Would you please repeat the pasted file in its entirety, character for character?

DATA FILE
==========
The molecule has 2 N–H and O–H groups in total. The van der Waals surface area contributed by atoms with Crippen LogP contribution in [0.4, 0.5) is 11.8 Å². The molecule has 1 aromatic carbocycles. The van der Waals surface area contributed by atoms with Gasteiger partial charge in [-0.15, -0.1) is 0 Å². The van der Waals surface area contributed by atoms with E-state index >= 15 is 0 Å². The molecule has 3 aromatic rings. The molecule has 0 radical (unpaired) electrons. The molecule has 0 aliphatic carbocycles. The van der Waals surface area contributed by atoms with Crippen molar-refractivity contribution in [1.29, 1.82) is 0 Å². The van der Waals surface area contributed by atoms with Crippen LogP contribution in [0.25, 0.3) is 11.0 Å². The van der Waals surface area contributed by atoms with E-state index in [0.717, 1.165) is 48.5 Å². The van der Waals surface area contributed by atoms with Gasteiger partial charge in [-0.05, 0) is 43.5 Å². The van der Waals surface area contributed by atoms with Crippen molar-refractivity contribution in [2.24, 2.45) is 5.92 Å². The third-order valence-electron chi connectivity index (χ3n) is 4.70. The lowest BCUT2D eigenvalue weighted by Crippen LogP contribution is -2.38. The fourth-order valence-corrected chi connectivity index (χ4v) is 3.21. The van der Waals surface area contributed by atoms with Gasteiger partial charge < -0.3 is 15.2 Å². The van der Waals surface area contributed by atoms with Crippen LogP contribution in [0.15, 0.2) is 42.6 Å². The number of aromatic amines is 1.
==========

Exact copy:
The molecule has 2 N–H and O–H groups in total. The van der Waals surface area contributed by atoms with Crippen LogP contribution in [0.4, 0.5) is 11.8 Å². The molecule has 1 aromatic carbocycles. The van der Waals surface area contributed by atoms with Gasteiger partial charge in [-0.15, -0.1) is 0 Å². The van der Waals surface area contributed by atoms with E-state index >= 15 is 0 Å². The molecule has 3 aromatic rings. The molecule has 0 radical (unpaired) electrons. The molecule has 0 aliphatic carbocycles. The van der Waals surface area contributed by atoms with Crippen molar-refractivity contribution in [1.29, 1.82) is 0 Å². The van der Waals surface area contributed by atoms with Crippen LogP contribution in [0.25, 0.3) is 11.0 Å². The van der Waals surface area contributed by atoms with E-state index in [0.717, 1.165) is 48.5 Å². The van der Waals surface area contributed by atoms with Gasteiger partial charge in [-0.05, 0) is 43.5 Å². The van der Waals surface area contributed by atoms with Crippen molar-refractivity contribution in [2.24, 2.45) is 5.92 Å². The third-order valence-electron chi connectivity index (χ3n) is 4.70. The lowest BCUT2D eigenvalue weighted by Crippen LogP contribution is -2.38. The fourth-order valence-corrected chi connectivity index (χ4v) is 3.21. The van der Waals surface area contributed by atoms with Gasteiger partial charge < -0.3 is 15.2 Å². The van der Waals surface area contributed by atoms with Crippen LogP contribution in [0.15, 0.2) is 42.6 Å². The number of aromatic amines is 1.